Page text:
RAIN is such a dampener at outdoor festivals that it was hard to grasp how much of a problem the lack of it might be at Greenbelt, returning to the grounds of Boughton House in Northamptonshire last weekend for the first time since pre-Covid 2019.
But as the the festival site was being built last week, the estate’s tree specialist announced that some of the most venerable trees on the estate were also the most vulnerable. The summer drought had affected the earth around their roots to such an extent that they were now seriously unsafe, and the tramping past of thousands of festival-goers would have threatened them further.
Alterations were made to the site layout, but not so great that Dave Walker’s reasonably accurate map, an annual commission by the Church Times, was misnamed. And the newest, coolest venue, Rebel Rouser, was still able to hide itself in a copse of younger trees which (one hopes) were resistant to the punk music that featured on its small, canopied stage: the songs were loud — but, being punk, they didn’t last very long.
An awareness of the cause of the fine weather, which lasted through the weekend, was articulated in the festival eucharist on Sunday morning, supposedly set in 2052 and complete with forecasts from John Kettley the weatherman.
The service was split into two. The first half imagined what the world would be like if humans did nothing and the planet heated an additional three degrees — no longer quite so inconceivable. After a pause — and turning the service sheet over on to its greener side — the service became more hopeful, on the assumption that the people back in 2022 had been more active in combatting climate change.
Church TimesBrowning trees cordoned off on the Boughton estate
The topic was never far away throughout the weekend, not least because one of the venues on the festival site was dedicated to the climate emergency, appropriately named the Hot House, with talks such as “Why talking about the climate crisis might be the most important thing you ever do” and “Why the climate crisis is a racist crisis.”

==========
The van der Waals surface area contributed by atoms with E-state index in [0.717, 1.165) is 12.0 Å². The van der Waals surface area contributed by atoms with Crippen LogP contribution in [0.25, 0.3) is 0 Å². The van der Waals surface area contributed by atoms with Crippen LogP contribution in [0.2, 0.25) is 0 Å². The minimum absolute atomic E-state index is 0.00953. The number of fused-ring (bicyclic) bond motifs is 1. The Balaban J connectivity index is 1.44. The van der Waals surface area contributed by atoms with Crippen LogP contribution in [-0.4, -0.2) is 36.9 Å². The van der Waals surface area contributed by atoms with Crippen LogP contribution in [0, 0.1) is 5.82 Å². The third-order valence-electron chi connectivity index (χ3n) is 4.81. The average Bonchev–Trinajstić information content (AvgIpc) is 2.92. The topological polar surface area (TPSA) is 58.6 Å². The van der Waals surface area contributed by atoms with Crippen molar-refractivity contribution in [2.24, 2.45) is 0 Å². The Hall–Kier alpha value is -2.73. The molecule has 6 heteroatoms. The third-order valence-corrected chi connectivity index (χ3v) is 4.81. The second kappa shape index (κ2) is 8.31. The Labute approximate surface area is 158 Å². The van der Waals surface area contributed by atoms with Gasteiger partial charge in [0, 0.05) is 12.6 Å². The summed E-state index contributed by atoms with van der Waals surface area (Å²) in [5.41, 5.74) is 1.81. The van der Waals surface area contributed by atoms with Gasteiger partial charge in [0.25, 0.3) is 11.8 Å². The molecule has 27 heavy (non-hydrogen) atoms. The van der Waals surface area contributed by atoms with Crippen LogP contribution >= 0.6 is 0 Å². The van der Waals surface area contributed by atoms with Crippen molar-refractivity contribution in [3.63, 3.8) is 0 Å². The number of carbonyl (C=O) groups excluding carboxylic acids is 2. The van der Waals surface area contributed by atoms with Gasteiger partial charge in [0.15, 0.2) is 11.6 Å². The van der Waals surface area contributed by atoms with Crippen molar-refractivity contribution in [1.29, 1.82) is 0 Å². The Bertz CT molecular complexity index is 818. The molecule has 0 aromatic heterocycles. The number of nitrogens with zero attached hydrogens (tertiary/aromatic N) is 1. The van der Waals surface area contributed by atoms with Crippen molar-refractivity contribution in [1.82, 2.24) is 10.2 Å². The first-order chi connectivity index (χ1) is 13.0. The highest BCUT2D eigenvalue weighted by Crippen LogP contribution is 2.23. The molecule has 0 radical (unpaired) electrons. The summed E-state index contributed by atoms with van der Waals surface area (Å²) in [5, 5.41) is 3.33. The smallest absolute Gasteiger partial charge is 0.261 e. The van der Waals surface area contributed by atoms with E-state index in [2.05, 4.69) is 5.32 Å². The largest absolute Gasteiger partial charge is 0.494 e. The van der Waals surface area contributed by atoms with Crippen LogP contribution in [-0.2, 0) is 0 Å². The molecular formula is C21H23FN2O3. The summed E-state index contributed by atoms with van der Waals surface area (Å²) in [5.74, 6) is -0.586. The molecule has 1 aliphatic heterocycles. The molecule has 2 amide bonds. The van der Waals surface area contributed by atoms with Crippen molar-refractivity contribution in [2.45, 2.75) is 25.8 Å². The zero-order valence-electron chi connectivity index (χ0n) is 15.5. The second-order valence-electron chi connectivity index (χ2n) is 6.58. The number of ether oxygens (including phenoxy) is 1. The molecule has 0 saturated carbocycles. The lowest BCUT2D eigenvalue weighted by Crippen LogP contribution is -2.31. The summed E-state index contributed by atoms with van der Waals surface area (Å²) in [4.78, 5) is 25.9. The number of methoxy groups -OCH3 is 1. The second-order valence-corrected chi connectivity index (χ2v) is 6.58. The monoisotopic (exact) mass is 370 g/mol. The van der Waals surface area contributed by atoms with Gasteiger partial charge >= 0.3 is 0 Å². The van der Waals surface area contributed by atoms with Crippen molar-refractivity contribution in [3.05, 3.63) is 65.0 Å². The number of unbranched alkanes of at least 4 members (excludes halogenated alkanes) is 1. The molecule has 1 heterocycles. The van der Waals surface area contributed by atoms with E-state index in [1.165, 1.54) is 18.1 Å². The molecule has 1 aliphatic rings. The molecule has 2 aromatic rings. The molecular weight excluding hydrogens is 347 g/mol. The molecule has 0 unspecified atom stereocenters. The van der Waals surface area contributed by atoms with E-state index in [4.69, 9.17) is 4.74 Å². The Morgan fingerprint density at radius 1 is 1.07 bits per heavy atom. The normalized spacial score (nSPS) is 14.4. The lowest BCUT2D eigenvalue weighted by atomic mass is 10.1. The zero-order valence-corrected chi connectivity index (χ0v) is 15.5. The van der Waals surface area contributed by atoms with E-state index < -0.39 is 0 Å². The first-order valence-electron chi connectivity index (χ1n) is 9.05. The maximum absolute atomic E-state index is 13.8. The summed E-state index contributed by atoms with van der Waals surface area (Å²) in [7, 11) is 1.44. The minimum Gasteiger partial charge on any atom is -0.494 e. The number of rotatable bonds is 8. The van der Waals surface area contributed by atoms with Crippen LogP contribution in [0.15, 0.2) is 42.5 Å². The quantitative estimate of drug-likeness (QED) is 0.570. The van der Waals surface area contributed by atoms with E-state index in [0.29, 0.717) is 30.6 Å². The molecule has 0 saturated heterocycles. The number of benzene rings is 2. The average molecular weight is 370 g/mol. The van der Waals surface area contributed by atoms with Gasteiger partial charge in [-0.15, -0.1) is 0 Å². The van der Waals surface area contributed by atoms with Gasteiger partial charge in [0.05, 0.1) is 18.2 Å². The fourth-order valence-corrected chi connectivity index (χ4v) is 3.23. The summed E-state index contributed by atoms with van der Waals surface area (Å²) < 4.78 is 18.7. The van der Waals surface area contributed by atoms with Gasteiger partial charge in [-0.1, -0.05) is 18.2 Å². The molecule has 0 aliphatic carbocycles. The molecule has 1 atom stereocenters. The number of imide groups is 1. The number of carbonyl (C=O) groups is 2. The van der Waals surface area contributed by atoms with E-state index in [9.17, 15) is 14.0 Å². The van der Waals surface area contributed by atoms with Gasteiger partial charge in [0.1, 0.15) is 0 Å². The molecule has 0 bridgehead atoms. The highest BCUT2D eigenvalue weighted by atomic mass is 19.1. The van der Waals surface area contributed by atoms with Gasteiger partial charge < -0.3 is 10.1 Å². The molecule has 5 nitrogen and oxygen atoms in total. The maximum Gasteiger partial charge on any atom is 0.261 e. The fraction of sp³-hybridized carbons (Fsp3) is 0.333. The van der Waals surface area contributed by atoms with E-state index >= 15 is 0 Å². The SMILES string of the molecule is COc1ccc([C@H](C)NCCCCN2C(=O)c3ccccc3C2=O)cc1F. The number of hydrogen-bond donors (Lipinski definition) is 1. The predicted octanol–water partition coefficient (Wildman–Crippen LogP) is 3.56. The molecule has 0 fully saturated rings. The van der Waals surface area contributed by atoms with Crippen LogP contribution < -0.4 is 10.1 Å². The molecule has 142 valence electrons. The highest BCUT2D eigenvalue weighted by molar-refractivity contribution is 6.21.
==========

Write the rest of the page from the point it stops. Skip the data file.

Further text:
The fact that it was T-shirt weather meant that everyone who wanted to could sport the clothing that declared their allegiance to past Greenbelts, their borrowed wit, their political leanings, or their inner nerdiness. And it was a pleasure to watch the festival children play outdoors for hours on end with nothing to worry about beyond their factor-50 rubbing off (they were camping, so there was no danger of it washing off).
The trees were referenced again in Giles Fraser’s conversation with Richard Dawkins. Looking out from the main stage at the encircling trees, Fraser attempted to persuade the biologist and anti-religion writer that his belief that creation was “God-breathed” was a valid premise. There was a magnificence, Dawkins agreed, but it existed in each cell, not in anything beyond.
There were many other examples of magnificence over the weekend, and artistry, and sublimity, and fun. But unease about the planet’s future was ever present. If it does not translate into action, the festival did not fulfil its purpose.
Jubilee. Next year, Greenbelt celebrates its golden jubilee. It announced on Monday that it was changing its pricing structure. It is keeping its concessions and under-18 prices, but, apart from that, it is allowing would-be festivalgoers to choose how much they pay. There are three categories: Supported (£150); Standard (£190); Supporter (£230). The prices, which the organisers call a “jubilee reset”, apply to the whole year: “No deadlines, no gimmicks, no tiers before bedtime,” they say.
The other significant change is that the festival is moving forward 24 hours: people will be allowed on to the site on the Thursday for a relaxed opening in the style of the Prospect Farm weekend last year. The programme of events will start at midday on the Friday, and finish on the Sunday night, leaving the Bank Holiday Monday free for people to decamp and return home.